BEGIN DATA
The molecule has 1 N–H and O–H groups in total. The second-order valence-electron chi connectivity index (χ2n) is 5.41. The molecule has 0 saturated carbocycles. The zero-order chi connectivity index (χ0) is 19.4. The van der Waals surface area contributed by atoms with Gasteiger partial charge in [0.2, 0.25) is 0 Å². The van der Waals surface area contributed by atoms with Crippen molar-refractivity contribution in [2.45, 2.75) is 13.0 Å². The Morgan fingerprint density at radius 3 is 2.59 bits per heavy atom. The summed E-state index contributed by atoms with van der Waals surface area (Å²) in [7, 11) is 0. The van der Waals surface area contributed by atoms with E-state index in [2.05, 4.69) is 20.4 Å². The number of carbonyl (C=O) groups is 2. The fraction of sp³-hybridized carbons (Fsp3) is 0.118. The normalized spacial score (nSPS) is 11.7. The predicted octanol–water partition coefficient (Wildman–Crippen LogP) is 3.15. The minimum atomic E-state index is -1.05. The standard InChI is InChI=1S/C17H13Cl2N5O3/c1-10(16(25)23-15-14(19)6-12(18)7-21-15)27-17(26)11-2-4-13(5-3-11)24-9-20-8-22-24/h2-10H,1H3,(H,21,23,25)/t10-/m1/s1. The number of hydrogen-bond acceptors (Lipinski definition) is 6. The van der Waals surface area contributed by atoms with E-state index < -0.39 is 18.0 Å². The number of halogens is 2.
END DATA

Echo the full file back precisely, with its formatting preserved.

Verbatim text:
The molecule has 1 N–H and O–H groups in total. The second-order valence-electron chi connectivity index (χ2n) is 5.41. The molecule has 0 saturated carbocycles. The zero-order chi connectivity index (χ0) is 19.4. The van der Waals surface area contributed by atoms with Gasteiger partial charge in [0.2, 0.25) is 0 Å². The van der Waals surface area contributed by atoms with Crippen molar-refractivity contribution in [2.45, 2.75) is 13.0 Å². The Morgan fingerprint density at radius 3 is 2.59 bits per heavy atom. The summed E-state index contributed by atoms with van der Waals surface area (Å²) in [7, 11) is 0. The van der Waals surface area contributed by atoms with E-state index in [2.05, 4.69) is 20.4 Å². The number of carbonyl (C=O) groups is 2. The fraction of sp³-hybridized carbons (Fsp3) is 0.118. The normalized spacial score (nSPS) is 11.7. The predicted octanol–water partition coefficient (Wildman–Crippen LogP) is 3.15. The minimum atomic E-state index is -1.05. The standard InChI is InChI=1S/C17H13Cl2N5O3/c1-10(16(25)23-15-14(19)6-12(18)7-21-15)27-17(26)11-2-4-13(5-3-11)24-9-20-8-22-24/h2-10H,1H3,(H,21,23,25)/t10-/m1/s1. The number of hydrogen-bond acceptors (Lipinski definition) is 6. The van der Waals surface area contributed by atoms with E-state index < -0.39 is 18.0 Å². The number of halogens is 2.